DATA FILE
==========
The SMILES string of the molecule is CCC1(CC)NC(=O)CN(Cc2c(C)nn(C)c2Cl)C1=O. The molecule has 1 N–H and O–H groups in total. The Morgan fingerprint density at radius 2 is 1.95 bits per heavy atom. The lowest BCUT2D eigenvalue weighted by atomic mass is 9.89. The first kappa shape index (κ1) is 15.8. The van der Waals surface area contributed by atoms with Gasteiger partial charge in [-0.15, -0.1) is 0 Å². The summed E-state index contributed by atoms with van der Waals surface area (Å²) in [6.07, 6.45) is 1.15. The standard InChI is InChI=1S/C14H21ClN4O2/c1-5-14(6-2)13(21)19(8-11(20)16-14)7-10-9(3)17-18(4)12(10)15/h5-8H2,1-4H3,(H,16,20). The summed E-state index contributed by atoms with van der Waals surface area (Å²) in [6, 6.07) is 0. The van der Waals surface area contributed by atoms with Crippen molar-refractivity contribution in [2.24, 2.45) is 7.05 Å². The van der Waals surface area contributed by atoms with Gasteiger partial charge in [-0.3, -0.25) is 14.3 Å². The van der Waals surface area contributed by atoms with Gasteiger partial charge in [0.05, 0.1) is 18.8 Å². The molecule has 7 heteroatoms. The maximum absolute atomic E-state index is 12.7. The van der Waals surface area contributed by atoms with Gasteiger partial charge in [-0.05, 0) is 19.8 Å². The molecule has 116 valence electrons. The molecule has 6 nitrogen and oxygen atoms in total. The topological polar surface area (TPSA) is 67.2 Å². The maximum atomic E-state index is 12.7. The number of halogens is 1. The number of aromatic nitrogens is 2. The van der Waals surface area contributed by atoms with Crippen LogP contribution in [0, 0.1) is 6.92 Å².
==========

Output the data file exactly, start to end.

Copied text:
The SMILES string of the molecule is CCC1(CC)NC(=O)CN(Cc2c(C)nn(C)c2Cl)C1=O. The molecule has 1 N–H and O–H groups in total. The Morgan fingerprint density at radius 2 is 1.95 bits per heavy atom. The lowest BCUT2D eigenvalue weighted by atomic mass is 9.89. The first kappa shape index (κ1) is 15.8. The van der Waals surface area contributed by atoms with Gasteiger partial charge in [-0.15, -0.1) is 0 Å². The summed E-state index contributed by atoms with van der Waals surface area (Å²) in [6.07, 6.45) is 1.15. The standard InChI is InChI=1S/C14H21ClN4O2/c1-5-14(6-2)13(21)19(8-11(20)16-14)7-10-9(3)17-18(4)12(10)15/h5-8H2,1-4H3,(H,16,20). The summed E-state index contributed by atoms with van der Waals surface area (Å²) in [6, 6.07) is 0. The van der Waals surface area contributed by atoms with Crippen molar-refractivity contribution in [2.24, 2.45) is 7.05 Å². The van der Waals surface area contributed by atoms with Gasteiger partial charge in [-0.3, -0.25) is 14.3 Å². The van der Waals surface area contributed by atoms with Gasteiger partial charge in [0.05, 0.1) is 18.8 Å². The molecule has 7 heteroatoms. The maximum absolute atomic E-state index is 12.7. The van der Waals surface area contributed by atoms with Gasteiger partial charge in [-0.05, 0) is 19.8 Å². The molecule has 116 valence electrons. The molecule has 6 nitrogen and oxygen atoms in total. The topological polar surface area (TPSA) is 67.2 Å². The maximum atomic E-state index is 12.7. The number of halogens is 1. The number of aromatic nitrogens is 2. The van der Waals surface area contributed by atoms with Crippen LogP contribution in [0, 0.1) is 6.92 Å².